Natixis Strategist: China Credit ‘Unsustainable’

The bears will love it! China’s credit growth is unsustainable. The credit bubble will pop eventually. But don’t go short on China just yet.

David Lafferty, Chief Market Strategist for the $895.6 billion Natixis Global Asset Management firm, says the rate in which China is accumulating debt “appears to be unsustainable”, but the nation’s ability to control lenders and borrowers may help delay a total credit collapse.

Many China contrarians have been betting against the renmimbi over the last year, to no avail. The central bank has ample reserves to prop up the currency against the dollar, keeping it within a tight range. In August 2015, the People’s Bank of China allowed for the currency to move as much as 4% in any given direction during a trading session. The currency still manages to hold strong, though Barclays Capital and George Soros think it’s due to hit 7 some point soon. It’s currently worth 6.802 to the dollar.

Lafferty notes that China’s sovereign debt at the federal level is low by global standards, near 44% of GDP. Still, credit expansion in nearly all other forms “has been explosive,” he says. That includes bank lending, corporate debt issuance, and the provincial funding vehicles and non-bank lenders known as the shadow bankers.

Excluding government liabilities, credit outstanding to consumers and businesses is growing at a rate of 18 trillion yuan per year or approximately $2.5 trillion, representing nearly a quarter of China’s GDP. The total outstanding amount of this debt is over 200% of GDP, an unsustainable build-up, says Lafferty. This “may represent a systemic risk to both China and the global economy,” he thinks.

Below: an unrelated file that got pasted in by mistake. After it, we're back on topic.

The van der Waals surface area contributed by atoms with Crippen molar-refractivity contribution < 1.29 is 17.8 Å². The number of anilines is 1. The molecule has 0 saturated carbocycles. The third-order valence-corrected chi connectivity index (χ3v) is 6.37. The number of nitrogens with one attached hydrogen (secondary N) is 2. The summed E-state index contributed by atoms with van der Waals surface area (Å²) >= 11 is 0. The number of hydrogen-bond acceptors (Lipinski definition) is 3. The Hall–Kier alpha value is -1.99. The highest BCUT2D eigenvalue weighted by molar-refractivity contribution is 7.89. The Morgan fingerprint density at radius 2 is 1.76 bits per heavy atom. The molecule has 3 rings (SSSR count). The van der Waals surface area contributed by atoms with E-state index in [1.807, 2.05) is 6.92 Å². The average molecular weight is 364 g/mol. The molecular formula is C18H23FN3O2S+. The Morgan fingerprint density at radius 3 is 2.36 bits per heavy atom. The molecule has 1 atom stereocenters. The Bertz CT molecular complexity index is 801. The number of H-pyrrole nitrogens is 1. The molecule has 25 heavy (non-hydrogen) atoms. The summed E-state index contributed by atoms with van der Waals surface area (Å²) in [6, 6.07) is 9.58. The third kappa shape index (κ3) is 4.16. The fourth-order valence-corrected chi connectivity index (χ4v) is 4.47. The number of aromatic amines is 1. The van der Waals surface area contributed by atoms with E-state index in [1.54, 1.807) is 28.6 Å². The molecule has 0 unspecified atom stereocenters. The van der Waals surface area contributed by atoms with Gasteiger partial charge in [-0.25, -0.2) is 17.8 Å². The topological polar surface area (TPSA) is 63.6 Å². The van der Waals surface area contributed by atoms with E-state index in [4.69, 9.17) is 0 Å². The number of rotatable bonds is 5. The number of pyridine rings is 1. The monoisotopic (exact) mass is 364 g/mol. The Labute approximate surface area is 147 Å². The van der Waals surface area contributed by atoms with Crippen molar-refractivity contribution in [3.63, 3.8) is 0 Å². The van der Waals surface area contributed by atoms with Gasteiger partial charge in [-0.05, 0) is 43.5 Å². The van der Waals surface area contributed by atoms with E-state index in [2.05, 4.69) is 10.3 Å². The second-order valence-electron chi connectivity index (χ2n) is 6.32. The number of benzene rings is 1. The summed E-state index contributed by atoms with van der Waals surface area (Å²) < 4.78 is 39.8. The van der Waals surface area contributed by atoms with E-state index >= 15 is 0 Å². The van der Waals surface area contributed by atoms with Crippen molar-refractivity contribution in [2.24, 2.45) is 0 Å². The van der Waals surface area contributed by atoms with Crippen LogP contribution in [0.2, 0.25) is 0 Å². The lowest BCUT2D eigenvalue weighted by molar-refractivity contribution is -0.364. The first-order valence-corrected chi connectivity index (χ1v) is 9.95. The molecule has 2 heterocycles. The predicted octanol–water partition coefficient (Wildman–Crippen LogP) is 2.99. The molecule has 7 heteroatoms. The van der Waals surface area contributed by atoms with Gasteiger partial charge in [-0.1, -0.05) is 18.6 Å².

China is committed to a 6.5% growth target. But it seems Beijing has been unwilling to make major structural reforms to reduce the country’s dependence on credit, especially shadow lending at the muni level. Nevertheless, and this is where short positions have to tread lightly, the Chinese government’s ability to exercise control over the Big Four state banks that dominate the iShares FTSE China ([stock_quote symbol=”FXI” show=”symbol”]) fund, and also controls the purse strings of the biggest borrowers, could help delay the timing of any potential credit collapse.

“Delay” is the key word here. Lafferty thinks there is some sort of credit bubble in China. Just how loud the Chinese credit bubble pops is anybody’s guess at this point.